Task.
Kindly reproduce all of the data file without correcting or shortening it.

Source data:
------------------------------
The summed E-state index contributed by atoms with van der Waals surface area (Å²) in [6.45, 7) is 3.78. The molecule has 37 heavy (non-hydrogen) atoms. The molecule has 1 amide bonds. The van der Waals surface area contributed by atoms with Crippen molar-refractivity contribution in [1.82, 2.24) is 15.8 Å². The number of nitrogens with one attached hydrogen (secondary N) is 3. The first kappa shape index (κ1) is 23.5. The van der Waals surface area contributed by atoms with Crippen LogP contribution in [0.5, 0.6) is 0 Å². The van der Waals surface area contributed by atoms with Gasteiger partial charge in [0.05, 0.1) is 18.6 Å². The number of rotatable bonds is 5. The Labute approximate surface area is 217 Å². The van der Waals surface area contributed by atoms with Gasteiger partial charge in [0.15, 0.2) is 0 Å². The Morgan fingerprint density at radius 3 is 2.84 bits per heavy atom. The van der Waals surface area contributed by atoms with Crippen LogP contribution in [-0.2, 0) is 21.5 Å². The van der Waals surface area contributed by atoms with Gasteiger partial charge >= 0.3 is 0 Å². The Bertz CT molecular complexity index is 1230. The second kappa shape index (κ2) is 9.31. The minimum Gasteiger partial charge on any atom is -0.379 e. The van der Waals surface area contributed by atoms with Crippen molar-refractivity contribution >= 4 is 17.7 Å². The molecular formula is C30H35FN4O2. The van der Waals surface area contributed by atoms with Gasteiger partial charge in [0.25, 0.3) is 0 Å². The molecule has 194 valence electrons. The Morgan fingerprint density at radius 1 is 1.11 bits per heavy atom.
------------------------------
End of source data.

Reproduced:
The summed E-state index contributed by atoms with van der Waals surface area (Å²) in [6.45, 7) is 3.78. The molecule has 37 heavy (non-hydrogen) atoms. The molecule has 1 amide bonds. The van der Waals surface area contributed by atoms with Crippen molar-refractivity contribution in [1.82, 2.24) is 15.8 Å². The number of nitrogens with one attached hydrogen (secondary N) is 3. The first kappa shape index (κ1) is 23.5. The van der Waals surface area contributed by atoms with Crippen LogP contribution in [0.5, 0.6) is 0 Å². The van der Waals surface area contributed by atoms with Gasteiger partial charge in [0.05, 0.1) is 18.6 Å². The number of rotatable bonds is 5. The Labute approximate surface area is 217 Å². The van der Waals surface area contributed by atoms with Gasteiger partial charge in [0.15, 0.2) is 0 Å². The Morgan fingerprint density at radius 3 is 2.84 bits per heavy atom. The van der Waals surface area contributed by atoms with Crippen LogP contribution in [-0.2, 0) is 21.5 Å². The van der Waals surface area contributed by atoms with Gasteiger partial charge >= 0.3 is 0 Å². The Bertz CT molecular complexity index is 1230. The second kappa shape index (κ2) is 9.31. The minimum Gasteiger partial charge on any atom is -0.379 e. The van der Waals surface area contributed by atoms with Crippen molar-refractivity contribution >= 4 is 17.7 Å². The molecular formula is C30H35FN4O2. The van der Waals surface area contributed by atoms with Gasteiger partial charge in [0.25, 0.3) is 0 Å². The molecule has 194 valence electrons. The Morgan fingerprint density at radius 1 is 1.11 bits per heavy atom.